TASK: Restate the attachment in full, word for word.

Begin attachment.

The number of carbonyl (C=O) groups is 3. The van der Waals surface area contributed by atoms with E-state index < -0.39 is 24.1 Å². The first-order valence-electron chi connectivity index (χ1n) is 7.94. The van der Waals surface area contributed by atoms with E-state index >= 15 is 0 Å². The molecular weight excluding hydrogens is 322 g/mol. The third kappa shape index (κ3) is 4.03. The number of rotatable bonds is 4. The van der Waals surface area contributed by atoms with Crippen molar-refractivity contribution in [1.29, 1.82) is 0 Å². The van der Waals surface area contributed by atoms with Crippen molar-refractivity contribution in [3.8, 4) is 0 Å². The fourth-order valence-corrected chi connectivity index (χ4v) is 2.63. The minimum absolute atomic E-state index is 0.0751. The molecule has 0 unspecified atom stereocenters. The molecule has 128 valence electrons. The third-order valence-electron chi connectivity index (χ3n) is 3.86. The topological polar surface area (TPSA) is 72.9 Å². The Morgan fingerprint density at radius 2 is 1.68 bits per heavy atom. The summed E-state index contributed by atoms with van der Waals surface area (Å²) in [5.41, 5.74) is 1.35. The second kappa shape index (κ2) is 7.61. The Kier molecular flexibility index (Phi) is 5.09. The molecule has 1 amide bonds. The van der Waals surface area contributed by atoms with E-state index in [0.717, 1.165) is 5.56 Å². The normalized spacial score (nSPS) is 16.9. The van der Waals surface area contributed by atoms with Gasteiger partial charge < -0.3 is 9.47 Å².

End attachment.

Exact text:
The number of carbonyl (C=O) groups is 3. The van der Waals surface area contributed by atoms with E-state index < -0.39 is 24.1 Å². The first-order valence-electron chi connectivity index (χ1n) is 7.94. The van der Waals surface area contributed by atoms with E-state index >= 15 is 0 Å². The molecular weight excluding hydrogens is 322 g/mol. The third kappa shape index (κ3) is 4.03. The number of rotatable bonds is 4. The van der Waals surface area contributed by atoms with Crippen molar-refractivity contribution in [1.29, 1.82) is 0 Å². The van der Waals surface area contributed by atoms with Crippen molar-refractivity contribution in [3.8, 4) is 0 Å². The fourth-order valence-corrected chi connectivity index (χ4v) is 2.63. The minimum absolute atomic E-state index is 0.0751. The molecule has 0 unspecified atom stereocenters. The molecule has 128 valence electrons. The third-order valence-electron chi connectivity index (χ3n) is 3.86. The topological polar surface area (TPSA) is 72.9 Å². The Morgan fingerprint density at radius 2 is 1.68 bits per heavy atom. The summed E-state index contributed by atoms with van der Waals surface area (Å²) in [5.41, 5.74) is 1.35. The second kappa shape index (κ2) is 7.61. The Kier molecular flexibility index (Phi) is 5.09. The molecule has 1 amide bonds. The van der Waals surface area contributed by atoms with E-state index in [0.717, 1.165) is 5.56 Å². The normalized spacial score (nSPS) is 16.9. The van der Waals surface area contributed by atoms with Gasteiger partial charge < -0.3 is 9.47 Å².